With €500bn committed to fighting virus, EU leaders divided over €1.5tn relief package

Opposition to such a major debt sharing deal was led by Germany, Austria and Holland
With €500bn committed to fighting virus, EU leaders divided over €1.5tn relief package

European leaders remained divided over the need for a significant EU-wide response to the Covid-19 crisis, and failed to approve a major €1.5tn rescue package demanded by Spain.

Leaders endorsed the package recently agreed by the Eurogroup - worth up to €500bn - and asked that it be made operational by June 1.

Opposition to such a major debt sharing deal was led by Germany, Austria and Holland who are reluctant to assume responsibility for less fiscally prudent countries as they see it.

On the call, the leaders also welcomed the Commission’s intention to undertake a sector-by-sector analysis on the economic impact of the crisis so as to better target supports necessary for recovery.

During a conference call of EU leaders on Thursday, Taoiseach Leo Varadkar was among those calling for a swift and ambitious EU response.

He welcomed the Commission’s intention to undertake a sector-by-sector analysis, and highlighted acute difficulties in agriculture resulting from a collapse in exports and prices.

According to a government statement, the Taoiseach stressed the need for urgent financial support for farmers under the provisions of the CAP. He also called for a plan to be developed to ensure EU states have public health controls at airports before business and tourist travel resumes and so that it can.

Mr Varadkar also spoke of the need for the EU to scale up its capacity to produce medical equipment and create stockpiles in advance of a possible second wave of the pandemic.

Leaders also discussed the urgent need for a Recovery Fund commensurate to the scale of the challenge. The Commission was asked to undertake further detailed work on this, including on how it might be linked to the Union’s budget, the MFF.

EU leaders must work together to help countries recover from the coronavirus pandemic, the head of the European Parliament has warned.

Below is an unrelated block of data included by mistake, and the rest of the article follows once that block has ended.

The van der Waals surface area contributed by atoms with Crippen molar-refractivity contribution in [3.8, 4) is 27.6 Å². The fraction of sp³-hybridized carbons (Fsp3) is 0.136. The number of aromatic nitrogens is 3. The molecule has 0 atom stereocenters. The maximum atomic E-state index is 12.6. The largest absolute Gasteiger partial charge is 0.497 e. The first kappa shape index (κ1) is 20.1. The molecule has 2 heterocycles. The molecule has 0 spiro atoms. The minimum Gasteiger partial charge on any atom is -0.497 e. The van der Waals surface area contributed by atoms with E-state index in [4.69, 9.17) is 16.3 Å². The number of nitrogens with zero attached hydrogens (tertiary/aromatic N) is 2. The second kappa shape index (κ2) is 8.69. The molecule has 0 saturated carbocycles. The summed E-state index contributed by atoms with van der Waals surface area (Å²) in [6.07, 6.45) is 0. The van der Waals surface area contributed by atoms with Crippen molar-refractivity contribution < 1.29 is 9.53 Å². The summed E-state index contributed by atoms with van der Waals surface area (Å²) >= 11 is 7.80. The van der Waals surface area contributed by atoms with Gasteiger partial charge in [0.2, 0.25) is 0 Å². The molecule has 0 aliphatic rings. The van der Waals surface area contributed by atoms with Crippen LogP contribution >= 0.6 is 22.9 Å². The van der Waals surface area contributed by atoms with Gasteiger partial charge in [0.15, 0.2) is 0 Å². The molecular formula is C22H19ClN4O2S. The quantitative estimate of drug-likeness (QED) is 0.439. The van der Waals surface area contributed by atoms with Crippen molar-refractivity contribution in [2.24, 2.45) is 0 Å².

Speaking to reporters after giving a speech to the bloc's 27 leaders at the start of their video-conference summit, European Parliament President David Sassoli said: "we are extremely concerned because we can see a downward spiral, and we are going to need every instrument available".

Referring to the massive US aid package in 1948 that helped Europe rebuild after the Second World War, Mr Sassoli said that "we've all called for this new Marshall Plan for Europe, but with a major difference of course.

The funds will not be coming from abroad this time, but rather from European countries and economies.

German Chancellor Angela Merkel has said the coronavirus pandemic is “still at the beginning” and parts of Germany may be rushing their exit from lockdown, as divided EU leaders held a video conference to try to agree a desperately needed Europe-wide recovery fund.

Worried that Germans were relaxing physical distancing efforts amid the reopening of smaller shops this week, the chancellor said some of Germany’s 16 states were moving too fast and the country remained “on the thinnest ice” despite its early achievements.

Germany has the fifth-highest number of confirmed coronavirus cases in the world, but has managed to keep its death toll down to just over 5,000, a far lower tally than in many other countries, mainly through early and extensive testing.

“It is precisely because the figures give rise to hope that I feel obliged to say that this interim result is fragile,” Merkel told parliament.

We are still far from out of the woods. We are not in the final phase of the pandemic, but still at the beginning.

Meanwhile, European Centre for Disease Control and Prevention (ECDC) Director Andrea Ammon said the lifting measures too quickly, without appropriate monitoring and health systems capacity in place, may cause sudden resurgence of sustained community transmission.

Through its latest risk assessment, ECDC supports the implementation of The Joint European Roadmap towards a careful lifting of some COVID-19 containment measures by providing a set of public health objectives, epidemiological criteria, indicators and considerations regarding the various measures.”

She said the Covid-19 pandemic is posing an unprecedented threat to the EU/EEA countries and the UK, which have been experiencing widespread transmission of the virus in the community for several weeks.

“Stay-at-home policies, jointly with other community and physical distancing measures such as the cancellation of mass gatherings, closure of educational institutions and public spaces have collectively reduced transmission and incidence in the EU/EEA and the UK overall.

"There is now significant interest in phasing out these measures, as they are highly disruptive to society,” she added.

More in this section

Puzzles logo
IE-logo

Puzzles hub

Visit our brain gym where you will find simple and cryptic crosswords, sudoku puzzles and much more. Updated at midnight every day. PS ... We would love to hear your feedback on the section right HERE.

Let Me Tell You

Let Me Tell You is a new bespoke podcast series from 

Logo IE

Hosts Daniel McConnell and Paul Hosford take a look back at some of the most dramatic moments in recent Irish political history from the unique perspective of one of the key players involved.

Bespoke political podcast series from

Logo IE
War_map
Execution Time: 0.251 s